2. 2. Delivering  HLS  Video  to  Mobile  Devices       Executive  Summary   HTTP  Live  Streaming  (HLS)  is  now  one  of  the  primary  methods  for  delivery  of  video   content  to  mobile  devices  such  as  tablets  and  smartphones.  The  HLS  format  is  supported   by  a  wide  range  of  devices,  including  those  that  use  Apple’s  iOS,  like  the  iPhone,  iPad,  and   iPad  mini,  as  well  as  a  variety  of  desktop  and  portable  devices  including  those  that  use   Android,  Java  ME,  Symbian  or  Blackberry  operating  systems.     The  market  for  delivering  streaming  video  content  to  end  users  is  growing  rapidly,   especially  for  mobile  devices.  An  increase  in  tablet  usage  of  over  60  percent  year  over  year   is  forecast  by  Gartner,  and  sales  of  the  iPad  Mini  represented  60  percent  of  overall  iOS   tablet  sales  for  Q1  2013.  Bringing  video  content  of  optimal  quality  with  seamless  speed  to   these  devices  is  an  imperative.     HLS  is  a  popular  delivery  format  because  it  is  easy  to  deploy  on  a  standard  Web  server,   and  because  it  performs  well  in  mobile  environments.  Applications  running  on  mobile   devices  can  easily  download  chunks  of  content  on-­‐demand  and  ensure  smooth,   uninterrupted  playback  of  high-­‐quality  video  content.     HLS  requires  a  sequence  of  processing  steps  for  delivery  of  live  and  pre-­‐recorded,   compressed  video  to  mobile  and  other  devices.  This  whitepaper  provides  an  overview  that   explains  the  primary  technology  required  for  streaming.  This  includes  video  capture   systems,  video  processing  hardware,  and  software  needed  to  create  HLS  streams.  This   paper  also  describes  a  unique,  single  device  integrated  file  server  that  can  support  hundreds   of  users,  eliminating  the  need  for  content  delivery  network  (CDN)  services.     A  Closer  Look  at  HTTP  Live  Streaming   One  of  the  historic  challenges  of  delivering  real-­‐time  video  to  PCs  and  other  online   devices  is  the  requirement  that  the  video  provider  and  viewer  both  use  specialized,   compatible  hardware  and  software.  On  the  provider  side,  streaming  servers  were  needed  to   format  and  rate-­‐control  each  video  stream  so  that  every  video  data  packet  was  delivered  to   the  viewer  before  the  video  player’s  buffer  became  empty,  ensuring  smooth  video  delivery.   For  the  viewer,  special  client  software  was  needed  to  manage  the  video  stream  data   delivery  process.  While  this  functionality  was  a  nuisance  for  PCs  on  hardwired  networks,  it   became  an  even  bigger  headache  for  mobile  devices  opening  on  wireless  or  3G/4G  networks.     HLS  was  developed  to  improve  performance  both  for  delivery  servers  and  end-­‐user   applications  on  client  devices.  On  the  server  side,  the  need  for  specialized  software  and   hardware  to  deliver  individual  video  packets  at  a  rate-­‐controlled  pace  was  replaced  with   proven  HTTP  file  server  technology,  which  has  been  the  standard  used  for  website  content   delivery  for  more  than  20  years.  On  the  client  side,  the  tedious  process  of  sending  stream   control  data  to  the  server  was  eliminated.  With  HLS,  each  client  can  download  video  data   files  as  needed.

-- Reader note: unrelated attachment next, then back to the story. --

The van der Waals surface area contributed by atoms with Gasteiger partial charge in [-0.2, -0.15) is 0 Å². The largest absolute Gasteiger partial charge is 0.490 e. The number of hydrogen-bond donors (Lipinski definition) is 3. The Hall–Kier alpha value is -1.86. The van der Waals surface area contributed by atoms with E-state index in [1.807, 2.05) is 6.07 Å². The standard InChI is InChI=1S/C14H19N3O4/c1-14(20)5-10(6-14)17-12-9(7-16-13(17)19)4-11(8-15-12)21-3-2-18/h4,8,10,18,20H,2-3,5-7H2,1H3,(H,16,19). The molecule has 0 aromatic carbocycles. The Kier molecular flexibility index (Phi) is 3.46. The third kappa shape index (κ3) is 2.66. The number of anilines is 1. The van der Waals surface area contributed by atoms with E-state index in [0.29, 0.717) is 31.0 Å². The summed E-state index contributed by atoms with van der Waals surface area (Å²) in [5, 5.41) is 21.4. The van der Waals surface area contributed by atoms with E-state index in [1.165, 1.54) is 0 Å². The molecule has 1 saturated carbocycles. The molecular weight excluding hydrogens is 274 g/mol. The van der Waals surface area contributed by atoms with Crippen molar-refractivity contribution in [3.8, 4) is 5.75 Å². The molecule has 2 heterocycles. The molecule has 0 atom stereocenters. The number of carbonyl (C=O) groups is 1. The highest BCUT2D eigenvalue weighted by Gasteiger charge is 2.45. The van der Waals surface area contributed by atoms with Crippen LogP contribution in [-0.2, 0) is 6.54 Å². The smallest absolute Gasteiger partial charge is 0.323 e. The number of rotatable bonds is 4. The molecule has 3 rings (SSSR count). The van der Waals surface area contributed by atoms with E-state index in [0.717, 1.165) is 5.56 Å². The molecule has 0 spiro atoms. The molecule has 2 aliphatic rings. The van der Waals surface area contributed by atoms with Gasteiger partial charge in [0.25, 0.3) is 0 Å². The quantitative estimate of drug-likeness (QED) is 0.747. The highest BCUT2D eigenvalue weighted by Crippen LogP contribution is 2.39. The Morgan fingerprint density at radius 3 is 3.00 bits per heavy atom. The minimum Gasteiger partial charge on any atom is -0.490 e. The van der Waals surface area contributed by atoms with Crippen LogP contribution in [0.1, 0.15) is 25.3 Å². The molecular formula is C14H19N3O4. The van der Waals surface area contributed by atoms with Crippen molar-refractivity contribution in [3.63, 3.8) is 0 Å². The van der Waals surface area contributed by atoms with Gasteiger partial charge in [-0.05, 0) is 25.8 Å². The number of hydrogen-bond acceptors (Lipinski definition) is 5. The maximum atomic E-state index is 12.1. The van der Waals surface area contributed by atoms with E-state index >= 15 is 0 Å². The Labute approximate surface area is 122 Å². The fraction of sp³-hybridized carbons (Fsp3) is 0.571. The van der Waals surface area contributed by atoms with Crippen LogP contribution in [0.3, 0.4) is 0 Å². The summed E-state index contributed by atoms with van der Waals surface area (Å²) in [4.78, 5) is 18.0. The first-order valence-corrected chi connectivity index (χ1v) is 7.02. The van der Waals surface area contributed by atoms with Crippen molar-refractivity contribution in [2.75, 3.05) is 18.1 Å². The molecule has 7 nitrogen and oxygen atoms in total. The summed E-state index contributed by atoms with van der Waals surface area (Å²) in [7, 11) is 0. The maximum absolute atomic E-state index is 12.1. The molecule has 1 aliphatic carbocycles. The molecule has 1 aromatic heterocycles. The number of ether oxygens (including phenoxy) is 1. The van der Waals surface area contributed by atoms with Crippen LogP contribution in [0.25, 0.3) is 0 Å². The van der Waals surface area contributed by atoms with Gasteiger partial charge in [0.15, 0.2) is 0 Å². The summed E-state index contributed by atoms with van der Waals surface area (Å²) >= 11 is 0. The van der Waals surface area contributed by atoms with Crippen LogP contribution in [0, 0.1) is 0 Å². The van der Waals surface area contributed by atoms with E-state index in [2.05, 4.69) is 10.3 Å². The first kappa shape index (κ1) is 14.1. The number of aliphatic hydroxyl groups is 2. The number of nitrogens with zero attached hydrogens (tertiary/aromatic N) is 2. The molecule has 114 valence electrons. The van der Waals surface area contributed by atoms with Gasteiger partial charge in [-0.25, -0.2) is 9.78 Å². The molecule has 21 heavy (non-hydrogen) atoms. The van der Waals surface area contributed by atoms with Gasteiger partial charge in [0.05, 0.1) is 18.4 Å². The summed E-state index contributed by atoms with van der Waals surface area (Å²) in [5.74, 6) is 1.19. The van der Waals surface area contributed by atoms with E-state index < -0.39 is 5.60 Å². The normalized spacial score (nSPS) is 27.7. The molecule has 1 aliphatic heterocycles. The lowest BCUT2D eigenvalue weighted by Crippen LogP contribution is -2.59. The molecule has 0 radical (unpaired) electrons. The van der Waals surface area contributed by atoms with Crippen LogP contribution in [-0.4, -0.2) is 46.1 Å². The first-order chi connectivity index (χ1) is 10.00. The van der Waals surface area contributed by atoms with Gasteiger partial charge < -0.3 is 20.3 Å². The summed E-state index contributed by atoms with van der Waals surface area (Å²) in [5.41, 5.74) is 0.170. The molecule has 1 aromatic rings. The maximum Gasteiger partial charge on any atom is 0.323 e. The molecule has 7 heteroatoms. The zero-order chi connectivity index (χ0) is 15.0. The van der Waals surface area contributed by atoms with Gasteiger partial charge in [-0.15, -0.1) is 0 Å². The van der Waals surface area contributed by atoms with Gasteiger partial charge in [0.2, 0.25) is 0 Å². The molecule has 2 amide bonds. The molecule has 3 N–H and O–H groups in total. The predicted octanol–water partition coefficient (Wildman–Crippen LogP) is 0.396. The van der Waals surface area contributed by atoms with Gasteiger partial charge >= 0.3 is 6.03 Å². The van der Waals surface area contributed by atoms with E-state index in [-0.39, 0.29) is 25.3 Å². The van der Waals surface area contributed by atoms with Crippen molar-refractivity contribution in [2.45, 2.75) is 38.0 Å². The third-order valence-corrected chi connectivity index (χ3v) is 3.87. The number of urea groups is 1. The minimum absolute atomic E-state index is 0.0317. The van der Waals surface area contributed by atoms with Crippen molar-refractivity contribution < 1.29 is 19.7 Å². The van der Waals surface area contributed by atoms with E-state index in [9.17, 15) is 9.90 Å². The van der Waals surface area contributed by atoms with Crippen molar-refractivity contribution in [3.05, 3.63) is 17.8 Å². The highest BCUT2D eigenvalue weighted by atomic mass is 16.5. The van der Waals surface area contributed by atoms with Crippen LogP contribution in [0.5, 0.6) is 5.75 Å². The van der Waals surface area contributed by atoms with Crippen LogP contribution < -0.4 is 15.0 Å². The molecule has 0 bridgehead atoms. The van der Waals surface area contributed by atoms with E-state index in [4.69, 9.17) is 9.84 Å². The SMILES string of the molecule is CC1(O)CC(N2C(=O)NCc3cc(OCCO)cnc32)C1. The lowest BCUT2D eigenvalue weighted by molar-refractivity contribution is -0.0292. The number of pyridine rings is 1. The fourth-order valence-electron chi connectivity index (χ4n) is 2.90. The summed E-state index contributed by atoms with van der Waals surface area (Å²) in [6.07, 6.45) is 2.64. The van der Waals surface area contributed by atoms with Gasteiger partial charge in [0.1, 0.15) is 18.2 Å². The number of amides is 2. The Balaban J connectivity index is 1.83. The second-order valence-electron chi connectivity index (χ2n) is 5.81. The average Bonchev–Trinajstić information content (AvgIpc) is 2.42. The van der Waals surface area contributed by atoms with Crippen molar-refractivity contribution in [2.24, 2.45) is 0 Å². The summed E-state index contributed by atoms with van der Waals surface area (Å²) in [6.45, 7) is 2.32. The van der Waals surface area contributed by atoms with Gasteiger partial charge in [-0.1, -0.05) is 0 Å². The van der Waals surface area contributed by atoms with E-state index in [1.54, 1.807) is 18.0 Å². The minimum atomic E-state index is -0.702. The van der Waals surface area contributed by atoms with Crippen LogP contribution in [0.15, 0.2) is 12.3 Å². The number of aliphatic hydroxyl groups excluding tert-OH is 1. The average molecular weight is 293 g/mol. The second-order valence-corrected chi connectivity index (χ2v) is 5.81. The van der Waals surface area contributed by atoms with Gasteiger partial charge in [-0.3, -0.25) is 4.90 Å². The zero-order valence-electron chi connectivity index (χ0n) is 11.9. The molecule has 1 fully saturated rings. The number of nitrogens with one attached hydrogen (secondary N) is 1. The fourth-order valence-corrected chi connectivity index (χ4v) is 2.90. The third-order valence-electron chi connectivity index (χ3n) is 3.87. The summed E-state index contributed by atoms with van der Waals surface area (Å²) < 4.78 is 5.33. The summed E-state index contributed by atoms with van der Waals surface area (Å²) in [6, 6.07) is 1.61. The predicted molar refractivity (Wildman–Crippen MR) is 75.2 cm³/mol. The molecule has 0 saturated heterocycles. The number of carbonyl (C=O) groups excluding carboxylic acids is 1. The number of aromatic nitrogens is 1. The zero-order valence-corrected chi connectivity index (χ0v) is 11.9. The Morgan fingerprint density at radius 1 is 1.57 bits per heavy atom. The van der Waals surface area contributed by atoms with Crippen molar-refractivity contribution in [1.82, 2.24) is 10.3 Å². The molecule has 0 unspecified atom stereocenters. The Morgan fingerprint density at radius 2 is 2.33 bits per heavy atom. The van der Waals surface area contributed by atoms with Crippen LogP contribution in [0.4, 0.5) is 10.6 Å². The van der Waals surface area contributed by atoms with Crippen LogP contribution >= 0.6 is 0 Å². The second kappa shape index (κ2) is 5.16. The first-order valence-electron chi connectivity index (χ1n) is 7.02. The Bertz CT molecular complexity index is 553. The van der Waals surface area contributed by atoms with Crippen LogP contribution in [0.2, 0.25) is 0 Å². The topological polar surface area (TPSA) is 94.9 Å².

3. 3. Delivering  HLS  Video  to  Mobile  Devices         A  major  advantage  of  HTTP  streaming  is  its  ability  to  successfully  deliver  streaming   video  content  into  home  and  enterprise  environments  that  are  protected  by  firewalls.   Because  HTTP  files  comprise  the  vast  majority  of  websites  (normally  delivered  through   port  80  on  a  TCP/IP  connection),  firewalls  are  almost  universally  configured  to  permit  their   passage,  with  extremely  rare  high-­‐security  exceptions.  In  contrast,  traditional  streaming   protocols  use  other  ports  and  different  data  transfer  protocols  (such  as  RTP  and  UDP)  that   often  require  users  to  specially  configure  firewalls.     For  each  video  program,  HLS  provides  a  content  stream  that  corresponds  to  the  bit  rate   of  the  compressed  video  and  audio  signals.  Bit  rate  of  the  video/audio  stream  is  determined   by  several  factors,  including  video  image  resolution  (vertical  and  horizontal  pixel  count),   frame  rate,  and  compressed  image/sound  quality.  A  high  bit  rate  file  sequence  enables   larger  image  sizes,  faster  frame  rates,  improved  sound,  and  more  high-­‐quality  images  than   a  lower  bit  rate  file.     Every  video  stream  is  then  sliced  into  a  series  of  files  so  that  each  file  (or  chunk)  represents   a  fixed  amount  of  time  (typically  2,  5,  10  or  30  seconds)  in  the  content  sequence.  These   files  are  published  on  an  HTTP  server  in  an  ordered  sequence  that  can  be  downloaded  on   demand.     Implementing  HLS   Three  main  functions  need  to  be  accomplished  to  create  an  HLS  stream,  as  shown  in   Figure  1.  First  an  H.264  video  stream  (with  an  accompanying  audio  signal)  is  generated   from  a  camera  or  other  source.  Next,  the  HLS  video  processor  separates  the  video  and   audio  content  into  file  chunks  and  creates  a  manifest  (directory)  file  that  will  be  delivered   to  the  client  device.  Finally,  the  content  files  are  loaded  onto  a  server  that  allows  a  client   device  to  download  and  display  them,  using  a  media  viewer.  Each  of  these  steps  is   explained  in  greater  detail  in  the  following  sections.     Video  Source:  From  a  practical  standpoint,  a  well-­‐designed  HLS  server  can  accept   content  from  virtually  any  video  source.  However,  the  type  of  source  dictates  which  server   equipment  is  required  and  how  the  system  workflow  is  configured.     For  live  streams,  a  video  camera  or  video  production  switcher  output  is  typically  used.   These  are  available  in  many  varieties:  analog  or  digital,  consumer  or  professional,  SD  or   HD.  The  output  video  signal  needs  to  be  compressed  using  H.264  compression,  and  the   audio  output  using  HE-­‐AAC,  AAC-­‐LC  or  MP3  encoding.  In  Figure  1,  an  AVN441  encoder   is  depicted,  which  enables  flexibility  in  handling  analog  and  digital  video  and  audio,   including  HDMI  signals.  The  resulting  output  can  be  fed  directly  into  the  video  processor.   Pre-­‐recorded  video,  including  videotapes,  discs,  and  solid-­‐state  memory  devices  can  also   be  converted  to  HLS  streams.  By  connecting  the  output  of  the  video  playback  device  to  an   AVN441  (or  equivalent)  encoder,  one  can  simultaneously  digitize  and  compress  the  video   content  for  optimal  mobile  delivery.